Accumulating debt is not fun. It’s months, years and sometimes even a lifetime of grief, despair and humiliation. Sure, you have a lot of stuff to show for your spending, stuff you thought you really needed. But therein lies the debt trap. While you fully intend to pay off your credit cards, you soon realize that the interest is more than you bargained for. Now the accumulating interest is eating into your household budget. So, you strategize and pay back just enough to cover groceries, your cell phone and the electric bill. Before you know it, you’re in a never-ending cycle of debt. Worse, the stress associated with credit card debt can diminish your dreams, affect your marriage, and even impact your health.
In case you didn’t know, your credit score matters. Your credit score plays an important part in your overall financial life. It also has a direct impact on whether or not you will be approved for a loan or mortgage, and what interest rate or terms you’re offered. One of the ongoing myths is that you need to carry debt on a credit card to improve your credit score, but that’s not true. Carrying a credit card balance that’s too high may actually kill your credit score, and the impact of a low credit score can be felt for a long time.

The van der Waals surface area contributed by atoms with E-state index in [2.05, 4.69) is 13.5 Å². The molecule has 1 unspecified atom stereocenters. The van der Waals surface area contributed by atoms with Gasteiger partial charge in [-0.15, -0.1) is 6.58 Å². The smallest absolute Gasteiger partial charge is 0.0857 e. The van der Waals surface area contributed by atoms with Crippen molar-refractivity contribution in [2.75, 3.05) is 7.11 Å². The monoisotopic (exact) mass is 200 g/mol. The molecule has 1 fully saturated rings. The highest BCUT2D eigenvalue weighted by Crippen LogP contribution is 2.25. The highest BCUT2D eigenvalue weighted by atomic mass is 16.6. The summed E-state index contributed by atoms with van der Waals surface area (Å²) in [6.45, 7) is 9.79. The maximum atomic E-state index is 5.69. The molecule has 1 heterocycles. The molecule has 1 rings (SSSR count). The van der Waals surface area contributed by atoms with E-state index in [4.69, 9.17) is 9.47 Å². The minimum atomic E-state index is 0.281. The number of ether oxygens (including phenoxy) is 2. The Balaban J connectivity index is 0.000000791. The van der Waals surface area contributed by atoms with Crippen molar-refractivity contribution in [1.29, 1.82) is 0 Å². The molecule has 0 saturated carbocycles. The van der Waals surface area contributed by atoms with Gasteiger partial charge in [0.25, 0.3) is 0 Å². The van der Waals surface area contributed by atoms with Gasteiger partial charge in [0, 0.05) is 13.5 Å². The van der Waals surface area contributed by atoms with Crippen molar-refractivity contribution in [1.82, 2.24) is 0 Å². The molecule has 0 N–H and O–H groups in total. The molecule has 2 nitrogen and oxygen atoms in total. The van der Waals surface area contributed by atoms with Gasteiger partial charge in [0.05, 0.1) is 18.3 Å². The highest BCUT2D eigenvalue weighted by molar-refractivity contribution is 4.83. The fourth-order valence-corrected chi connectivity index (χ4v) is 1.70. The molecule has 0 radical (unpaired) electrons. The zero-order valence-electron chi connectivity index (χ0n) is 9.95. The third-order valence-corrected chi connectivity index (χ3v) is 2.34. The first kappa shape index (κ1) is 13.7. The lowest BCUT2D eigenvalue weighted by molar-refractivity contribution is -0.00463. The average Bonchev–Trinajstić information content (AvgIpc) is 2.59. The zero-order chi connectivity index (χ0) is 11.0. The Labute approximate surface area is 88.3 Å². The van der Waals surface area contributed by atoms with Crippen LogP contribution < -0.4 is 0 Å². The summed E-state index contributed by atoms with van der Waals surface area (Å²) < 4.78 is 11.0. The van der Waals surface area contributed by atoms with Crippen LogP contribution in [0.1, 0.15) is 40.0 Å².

But before you rush out to cancel a credit card, keep in mind that doing so may increase your debt-to-credit ratio, which can also lower your credit score. However, don’t assume that means you have to keep credit cards forever. If you close an account, it is possible that your credit score will be affected. But, over time, it will rebound, especially if you continue to pay down your debt.
By the time you retire, you hope to be mortgage-free, have a little money for travel, and be free of debt. Unfortunately, that’s not always the case for a growing number of retirees. A survey conducted by the Canadian Imperial Bank of Commerce (CIBC) found that three-quarters of baby boomers, between 45 and 64 years old, were in debt, and 42 percent of them saw their debt as obstacles to reaching their financial goals. Credit card debt is one of the most expensive forms of consumer borrowing, says CIBC. While it’s easy to accumulate credit card debt, it can be difficult to get out of it.